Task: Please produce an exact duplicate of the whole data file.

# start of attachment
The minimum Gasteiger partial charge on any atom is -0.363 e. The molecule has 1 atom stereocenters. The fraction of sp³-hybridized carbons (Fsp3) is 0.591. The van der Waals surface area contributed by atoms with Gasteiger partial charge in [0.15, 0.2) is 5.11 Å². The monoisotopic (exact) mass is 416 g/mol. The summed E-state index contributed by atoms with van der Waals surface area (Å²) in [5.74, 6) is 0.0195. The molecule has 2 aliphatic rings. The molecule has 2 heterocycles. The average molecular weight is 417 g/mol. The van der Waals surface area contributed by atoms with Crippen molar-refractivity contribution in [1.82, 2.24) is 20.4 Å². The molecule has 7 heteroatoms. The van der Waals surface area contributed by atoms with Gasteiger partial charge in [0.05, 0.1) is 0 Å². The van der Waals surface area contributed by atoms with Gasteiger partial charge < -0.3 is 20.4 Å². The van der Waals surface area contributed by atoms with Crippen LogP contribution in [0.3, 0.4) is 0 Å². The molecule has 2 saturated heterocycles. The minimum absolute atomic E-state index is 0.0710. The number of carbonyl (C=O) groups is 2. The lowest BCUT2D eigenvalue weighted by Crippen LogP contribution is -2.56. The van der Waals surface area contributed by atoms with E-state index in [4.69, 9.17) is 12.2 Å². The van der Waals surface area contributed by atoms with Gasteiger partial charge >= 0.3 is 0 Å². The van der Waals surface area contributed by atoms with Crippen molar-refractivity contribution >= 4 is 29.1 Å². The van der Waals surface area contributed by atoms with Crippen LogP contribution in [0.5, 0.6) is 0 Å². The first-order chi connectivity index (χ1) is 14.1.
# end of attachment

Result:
The minimum Gasteiger partial charge on any atom is -0.363 e. The molecule has 1 atom stereocenters. The fraction of sp³-hybridized carbons (Fsp3) is 0.591. The van der Waals surface area contributed by atoms with Gasteiger partial charge in [0.15, 0.2) is 5.11 Å². The monoisotopic (exact) mass is 416 g/mol. The summed E-state index contributed by atoms with van der Waals surface area (Å²) in [5.74, 6) is 0.0195. The molecule has 2 aliphatic rings. The molecule has 2 heterocycles. The average molecular weight is 417 g/mol. The van der Waals surface area contributed by atoms with Crippen molar-refractivity contribution in [1.82, 2.24) is 20.4 Å². The molecule has 7 heteroatoms. The van der Waals surface area contributed by atoms with Gasteiger partial charge in [0.05, 0.1) is 0 Å². The van der Waals surface area contributed by atoms with Gasteiger partial charge < -0.3 is 20.4 Å². The van der Waals surface area contributed by atoms with Crippen LogP contribution in [0.3, 0.4) is 0 Å². The molecule has 2 saturated heterocycles. The minimum absolute atomic E-state index is 0.0710. The number of carbonyl (C=O) groups is 2. The lowest BCUT2D eigenvalue weighted by Crippen LogP contribution is -2.56. The van der Waals surface area contributed by atoms with E-state index in [4.69, 9.17) is 12.2 Å². The van der Waals surface area contributed by atoms with Gasteiger partial charge >= 0.3 is 0 Å². The van der Waals surface area contributed by atoms with Crippen molar-refractivity contribution >= 4 is 29.1 Å². The van der Waals surface area contributed by atoms with Crippen LogP contribution in [0.5, 0.6) is 0 Å². The first-order chi connectivity index (χ1) is 14.1.